Sometimes, I can really relate to Sheldon.
Ok, ok… not so much in the haughty-sarcastic-atheistic-from-the-bible-belt-too-booksmart-for-his-own-good-theoretical-physicist kind of way.
More like the “I don’t understand the behavior of human beings at ALL” introverted-i’m-just-staying-home kind of way.
I’ve always been an introverted type of person. For example, I sit here in my pj’s still underneath a blanket with this laptop, a cup of coffee, and our cat. The only people I’ve talked to all day are my husband and my mom. I don’t plan on leaving the apartment ever again… well, until tomorrow anyway.
Being an introvert doesn’t make you a shy person. Believe me, I’m not shy. It also does not mean you hate people. I don’t hate people. I just need to go a while without talking to them sometimes.
Being an introvert means you gather your energy from being by yourself, while an extrovert gathers strength from being around people. If my schedule forces me to be in constant contact with people for days and days, my battery simply gets low. My conversations start lacking, my enthusiasm starts to wane, and I get a little glassy eyed.
It’s like this. When I was a kid, I played “Zelda: Ocarina of TIme” on my Nintendo64. Link had two gauges (that I remember), one for health and one for magic. The health one was made up of a bunch of little red hearts, and the magic one was a long green bar. Anytime Link did anytime particularly awesome, he’d use up part of the green bar. Then, to your annoyance, you’d have to wait for the magic to recharge again (unless you found a little green potion behind one of those little bushes…but that’s beside the point).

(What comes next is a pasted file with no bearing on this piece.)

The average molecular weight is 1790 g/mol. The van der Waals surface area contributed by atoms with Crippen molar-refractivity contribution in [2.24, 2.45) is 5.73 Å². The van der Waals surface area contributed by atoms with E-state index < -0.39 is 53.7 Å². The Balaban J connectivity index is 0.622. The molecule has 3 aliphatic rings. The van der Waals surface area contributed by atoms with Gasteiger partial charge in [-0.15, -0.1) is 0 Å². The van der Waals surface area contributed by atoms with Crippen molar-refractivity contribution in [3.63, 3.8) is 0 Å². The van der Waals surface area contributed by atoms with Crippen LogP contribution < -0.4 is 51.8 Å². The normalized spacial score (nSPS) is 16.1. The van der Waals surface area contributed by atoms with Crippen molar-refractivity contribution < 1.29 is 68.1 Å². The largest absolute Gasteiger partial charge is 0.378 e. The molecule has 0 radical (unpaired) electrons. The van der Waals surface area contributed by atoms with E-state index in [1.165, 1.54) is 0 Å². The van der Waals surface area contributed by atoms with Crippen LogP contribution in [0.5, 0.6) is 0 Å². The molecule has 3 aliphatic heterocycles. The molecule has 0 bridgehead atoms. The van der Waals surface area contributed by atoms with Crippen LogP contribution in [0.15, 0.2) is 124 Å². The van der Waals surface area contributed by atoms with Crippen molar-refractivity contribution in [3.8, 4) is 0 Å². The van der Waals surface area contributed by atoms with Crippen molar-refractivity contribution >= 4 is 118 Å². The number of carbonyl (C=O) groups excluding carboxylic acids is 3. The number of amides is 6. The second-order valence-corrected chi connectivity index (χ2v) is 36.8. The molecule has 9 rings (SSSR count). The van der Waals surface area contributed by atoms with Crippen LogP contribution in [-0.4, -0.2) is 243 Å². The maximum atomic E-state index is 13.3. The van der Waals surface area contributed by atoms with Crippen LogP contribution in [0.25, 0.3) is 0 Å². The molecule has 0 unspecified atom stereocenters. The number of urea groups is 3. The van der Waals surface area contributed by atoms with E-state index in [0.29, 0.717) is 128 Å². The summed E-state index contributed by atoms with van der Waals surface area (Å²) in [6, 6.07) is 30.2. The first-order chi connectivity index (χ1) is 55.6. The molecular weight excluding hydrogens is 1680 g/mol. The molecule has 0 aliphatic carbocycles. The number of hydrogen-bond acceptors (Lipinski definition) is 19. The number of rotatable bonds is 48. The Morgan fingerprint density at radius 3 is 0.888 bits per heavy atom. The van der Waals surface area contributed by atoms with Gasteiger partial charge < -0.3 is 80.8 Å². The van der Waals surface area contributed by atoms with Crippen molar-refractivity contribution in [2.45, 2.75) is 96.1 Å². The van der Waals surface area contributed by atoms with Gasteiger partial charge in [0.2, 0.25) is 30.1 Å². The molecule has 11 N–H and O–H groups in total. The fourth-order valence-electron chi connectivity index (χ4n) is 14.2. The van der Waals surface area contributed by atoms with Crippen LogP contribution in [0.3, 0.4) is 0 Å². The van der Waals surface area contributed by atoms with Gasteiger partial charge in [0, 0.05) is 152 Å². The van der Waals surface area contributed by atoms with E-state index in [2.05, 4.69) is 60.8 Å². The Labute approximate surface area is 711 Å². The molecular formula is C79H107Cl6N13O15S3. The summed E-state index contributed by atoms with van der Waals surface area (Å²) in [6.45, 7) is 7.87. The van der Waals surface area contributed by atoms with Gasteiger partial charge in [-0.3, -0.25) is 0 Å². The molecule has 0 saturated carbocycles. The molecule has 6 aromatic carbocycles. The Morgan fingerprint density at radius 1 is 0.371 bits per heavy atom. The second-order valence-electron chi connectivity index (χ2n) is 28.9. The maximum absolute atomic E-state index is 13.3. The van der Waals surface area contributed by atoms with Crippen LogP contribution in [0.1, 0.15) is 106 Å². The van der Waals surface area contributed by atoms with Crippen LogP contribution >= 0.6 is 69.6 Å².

My energy bar is kind of like Link’s magic bar. I steadily become less energetic the more I’m around people, unless I’m allowed to let myself recharge. And since there’s no such thing as little green potions for me to find behind bushes, I’m simply left to no other choice but time by myself… precious, precious time.
Being an introvert is also kind of like this:
Sometimes, we introverts are pegged as aloof or even rude. But what many don’t understand is that the gears of our brains are CONSTANTLY whirring and grinding, and that our thoughts are circulating constantly. We are continuously observing, soaking in, contemplating, and drawing conclusions… THEN we speak. Most introverts that I’ve ever known (including myself) don’t think out loud. We think quietly until we’ve drawn a sufficient conclusion, then we’ll voice it. We never mean to be rude; we’re just thinking.
Sometimes when someone asks me, “Why are you so quiet?”, all I want to say is “Why are you so loud?“
So sometimes, I can understand why Sheldon wants to just stay home and be left alone to his devices and glow-in-the-dark goldfish. I get that. I really do.